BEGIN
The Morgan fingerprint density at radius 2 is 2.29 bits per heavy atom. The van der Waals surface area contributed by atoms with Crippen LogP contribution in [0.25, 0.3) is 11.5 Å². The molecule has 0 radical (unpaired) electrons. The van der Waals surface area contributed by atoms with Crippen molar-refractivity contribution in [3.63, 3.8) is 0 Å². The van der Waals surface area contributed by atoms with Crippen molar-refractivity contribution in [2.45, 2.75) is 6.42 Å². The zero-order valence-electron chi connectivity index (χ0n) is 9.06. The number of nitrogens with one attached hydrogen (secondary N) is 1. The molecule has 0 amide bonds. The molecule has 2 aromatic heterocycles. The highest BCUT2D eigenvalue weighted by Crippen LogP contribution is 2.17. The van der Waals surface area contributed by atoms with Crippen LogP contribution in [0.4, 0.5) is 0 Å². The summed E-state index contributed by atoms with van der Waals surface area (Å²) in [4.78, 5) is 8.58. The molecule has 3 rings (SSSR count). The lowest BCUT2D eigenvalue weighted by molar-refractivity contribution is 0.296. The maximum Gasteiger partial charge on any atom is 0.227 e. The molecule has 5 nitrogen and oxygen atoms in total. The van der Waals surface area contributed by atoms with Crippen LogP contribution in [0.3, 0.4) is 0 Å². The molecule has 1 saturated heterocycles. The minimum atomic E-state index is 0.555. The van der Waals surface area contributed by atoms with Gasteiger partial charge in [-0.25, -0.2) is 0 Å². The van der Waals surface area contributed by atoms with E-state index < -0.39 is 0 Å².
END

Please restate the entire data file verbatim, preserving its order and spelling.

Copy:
The Morgan fingerprint density at radius 2 is 2.29 bits per heavy atom. The van der Waals surface area contributed by atoms with Crippen LogP contribution in [0.25, 0.3) is 11.5 Å². The molecule has 0 radical (unpaired) electrons. The van der Waals surface area contributed by atoms with Crippen molar-refractivity contribution in [3.63, 3.8) is 0 Å². The van der Waals surface area contributed by atoms with Crippen molar-refractivity contribution in [2.45, 2.75) is 6.42 Å². The zero-order valence-electron chi connectivity index (χ0n) is 9.06. The number of nitrogens with one attached hydrogen (secondary N) is 1. The molecule has 0 amide bonds. The molecule has 2 aromatic heterocycles. The highest BCUT2D eigenvalue weighted by Crippen LogP contribution is 2.17. The van der Waals surface area contributed by atoms with Crippen LogP contribution in [0.4, 0.5) is 0 Å². The summed E-state index contributed by atoms with van der Waals surface area (Å²) in [4.78, 5) is 8.58. The molecule has 3 rings (SSSR count). The lowest BCUT2D eigenvalue weighted by molar-refractivity contribution is 0.296. The maximum Gasteiger partial charge on any atom is 0.227 e. The molecule has 5 nitrogen and oxygen atoms in total. The van der Waals surface area contributed by atoms with Crippen LogP contribution in [0.3, 0.4) is 0 Å². The molecule has 1 saturated heterocycles. The minimum atomic E-state index is 0.555. The van der Waals surface area contributed by atoms with Gasteiger partial charge in [-0.25, -0.2) is 0 Å². The van der Waals surface area contributed by atoms with E-state index < -0.39 is 0 Å².